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Home Industry Opinions VesselsValue demolition report, June - October 2021

VesselsValue demolition report, June – October 2021

Since the end of the first half of the year, there have been 163 cargo vessels sold for demolition, a 4.5% increase on the same period in 2020 when 145 vessels were scrapped, and a 63% increase from 2019 when only 100 vessels were scrapped. These vessels had a combined DWT of 6.3 million and a minimum combined scrap value of over US$825 million.

57 of these vessels were acquired by buyers in Bangladesh, constituting over a third (35%) of all vessels sold. A total of 49 vessels were sent for demolition in India, constituting 30% of the sales. Both countries harbour strong buying appetites as their construction industries bounce back from Covid-19 lockdowns.

Pakistan trailed behind accounting for only 14% of demolition deals with a total of 23 vessels sent for scrap. This was likely due to the Pakistani rupee reaching all-time lows against the dollar, decreasing the buying power of Pakistani shipbreaking yards.

Between the end of June and the end of October 2021, the average Indian Subcontinent scrap price across bulkers, tankers and container ships rose by around 5% from US$590/lt to US$620/lt. Scrap prices peaked around the end of August and have since stabilised, marking the end of a period of strong and significant growth.

At the end of October 2021, the scrap price for a tanker was US$620/lt. By contrast, prices in October 2019 were US$390/lt. Applying these scrap prices to a typical VLCC of 44,000lt produces two very different residual asset values. Today the residual price of a VLCC is US$27.7 million, compared to October 2019 when the same vessel would achieve a price of US$19.8 million. Although the difference is significant, at about US$8 million, levels have not quite reached all-time highs seen back in 2008, when scrap prices almost reached US$760/lt.

Recent trends in Subcontinent scrap price can be seen in the following figure

Average Indian Subcontinent scrap steel price of bulkers, tankers and container ships.


Throughout 2021, bulker freight rates have increased significantly. For example, the Capesize 54 TCA increased from US$32,604/day on 30 June to a peak of US$86,953/day on 7 October, an increase of 167%. Rates have since declined to US$47,950/day on  25 October. Unsurprisingly, this has slowed down the number of bulkers being sent for demolition.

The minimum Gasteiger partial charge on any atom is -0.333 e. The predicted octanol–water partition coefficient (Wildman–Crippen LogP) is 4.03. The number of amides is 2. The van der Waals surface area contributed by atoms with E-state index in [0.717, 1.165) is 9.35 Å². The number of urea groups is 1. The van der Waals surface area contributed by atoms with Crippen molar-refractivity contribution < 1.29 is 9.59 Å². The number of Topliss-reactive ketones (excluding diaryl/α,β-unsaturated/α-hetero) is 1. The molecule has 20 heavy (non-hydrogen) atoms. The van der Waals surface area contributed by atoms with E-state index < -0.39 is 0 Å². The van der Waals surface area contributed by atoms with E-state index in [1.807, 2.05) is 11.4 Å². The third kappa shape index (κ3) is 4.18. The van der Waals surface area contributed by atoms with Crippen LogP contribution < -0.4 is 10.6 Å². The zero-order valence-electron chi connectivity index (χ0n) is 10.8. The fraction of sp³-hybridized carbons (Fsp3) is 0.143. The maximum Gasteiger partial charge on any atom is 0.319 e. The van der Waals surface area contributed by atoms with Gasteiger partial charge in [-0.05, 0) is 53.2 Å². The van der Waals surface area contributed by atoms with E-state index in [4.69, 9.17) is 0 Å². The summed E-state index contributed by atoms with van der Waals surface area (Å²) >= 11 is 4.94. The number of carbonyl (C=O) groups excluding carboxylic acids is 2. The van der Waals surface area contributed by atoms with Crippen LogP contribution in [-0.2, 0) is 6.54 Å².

31% of the vessels scrapped between the end of June 2020 and the end of October 2020 were bulkers, accounting for a total of 48 ships. Today, due to the booming charter market, this number has fallen to only eight bulkers, a drop of 83%.

Example demolition sales are shown below:

Bulker demolition sales for 30th June – 25th October. Sales with undisclosed price omitted.

Container ships

As is widely reported, 2021 has been a record-breaking year for the container shipping sector, with port congestion and increasing demand causing freight rates to reach incredible highs.

Just as with bulkers, the percentage of container ships scrapped between June and October 2021 has dropped dramatically since last year as shipowners have been holding onto their tonnage. There were only two boxships scrapped between 30 June and 25 October 2021, representing a 94% decrease from 2020, where 34 ships were sent for demolition.

The vessels scrapped were two 32 and 34 year old feedermaxes, sent for HKC “Green Recycling” at Alang, India.

Container ships demolition sales for 30 June – 25 October.


112 tankers have been scrapped between the end of H1 2021 and today, making up 69% of all cargo vessels scrapped in the same period. For comparison, in 2020 only 26 vessels were scrapped. Following a year of stagnant freight rates in 2021, owners are understandably capitalising on the booming scrap prices and scrapping tonnage.

With the upcoming winter and countries slowly lifting travel restrictions, we may see a tanker rally and consequently a foot on the breaks for tanker demolition sales.

Tanker demo sales for 30 June – 25 July. The two sales with the highest scrap prices for each ship type are shown.

Overall, scrapping for bulkers and container ships is unlikely to increase whilst both benefit from a booming charter and S&P market, despite the rising scrap steel prices. Those same high scrap prices, coupled with sedentary freight rates, will ensure that tanker scrap numbers remain steady until rates can break free of their current position.

Author of the article: Joey Daly - Cargo Analyst at VesselsValue

After graduating from Warwick in 2021 with a BSc. in Physics, Joey joined VesselsValue as a valuations analyst specialising in the maritime industry. Joey works closely with the research and sales teams to ensure that VV continues to deliver reliable and accurate intelligence to both clients and press.

While his recent focus has been in the demolition market, he looks to specialise in gas and sustainability.

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